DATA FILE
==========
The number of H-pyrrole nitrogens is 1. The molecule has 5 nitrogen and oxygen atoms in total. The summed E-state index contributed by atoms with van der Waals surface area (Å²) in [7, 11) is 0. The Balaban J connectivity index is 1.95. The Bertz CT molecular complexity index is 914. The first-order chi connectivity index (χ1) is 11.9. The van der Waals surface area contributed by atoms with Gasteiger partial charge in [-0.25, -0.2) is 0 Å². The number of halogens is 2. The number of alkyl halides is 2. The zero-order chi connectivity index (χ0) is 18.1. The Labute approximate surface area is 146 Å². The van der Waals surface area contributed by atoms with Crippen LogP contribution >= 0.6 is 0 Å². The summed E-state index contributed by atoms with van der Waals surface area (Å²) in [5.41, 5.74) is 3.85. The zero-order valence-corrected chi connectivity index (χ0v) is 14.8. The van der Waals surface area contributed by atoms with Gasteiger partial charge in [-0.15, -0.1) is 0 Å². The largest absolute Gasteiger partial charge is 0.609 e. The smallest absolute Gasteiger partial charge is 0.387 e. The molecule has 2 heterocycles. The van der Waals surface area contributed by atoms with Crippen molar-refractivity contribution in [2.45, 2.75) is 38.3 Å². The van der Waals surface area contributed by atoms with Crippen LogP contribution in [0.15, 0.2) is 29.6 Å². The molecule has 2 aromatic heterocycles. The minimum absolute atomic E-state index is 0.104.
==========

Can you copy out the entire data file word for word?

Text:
The number of H-pyrrole nitrogens is 1. The molecule has 5 nitrogen and oxygen atoms in total. The summed E-state index contributed by atoms with van der Waals surface area (Å²) in [7, 11) is 0. The Balaban J connectivity index is 1.95. The Bertz CT molecular complexity index is 914. The first-order chi connectivity index (χ1) is 11.9. The van der Waals surface area contributed by atoms with Gasteiger partial charge in [-0.25, -0.2) is 0 Å². The number of halogens is 2. The number of alkyl halides is 2. The zero-order chi connectivity index (χ0) is 18.1. The Labute approximate surface area is 146 Å². The van der Waals surface area contributed by atoms with Crippen LogP contribution >= 0.6 is 0 Å². The summed E-state index contributed by atoms with van der Waals surface area (Å²) in [5.41, 5.74) is 3.85. The zero-order valence-corrected chi connectivity index (χ0v) is 14.8. The van der Waals surface area contributed by atoms with Gasteiger partial charge in [-0.15, -0.1) is 0 Å². The largest absolute Gasteiger partial charge is 0.609 e. The smallest absolute Gasteiger partial charge is 0.387 e. The molecule has 2 heterocycles. The van der Waals surface area contributed by atoms with Crippen molar-refractivity contribution in [2.45, 2.75) is 38.3 Å². The van der Waals surface area contributed by atoms with Crippen LogP contribution in [0.15, 0.2) is 29.6 Å². The molecule has 2 aromatic heterocycles. The minimum absolute atomic E-state index is 0.104.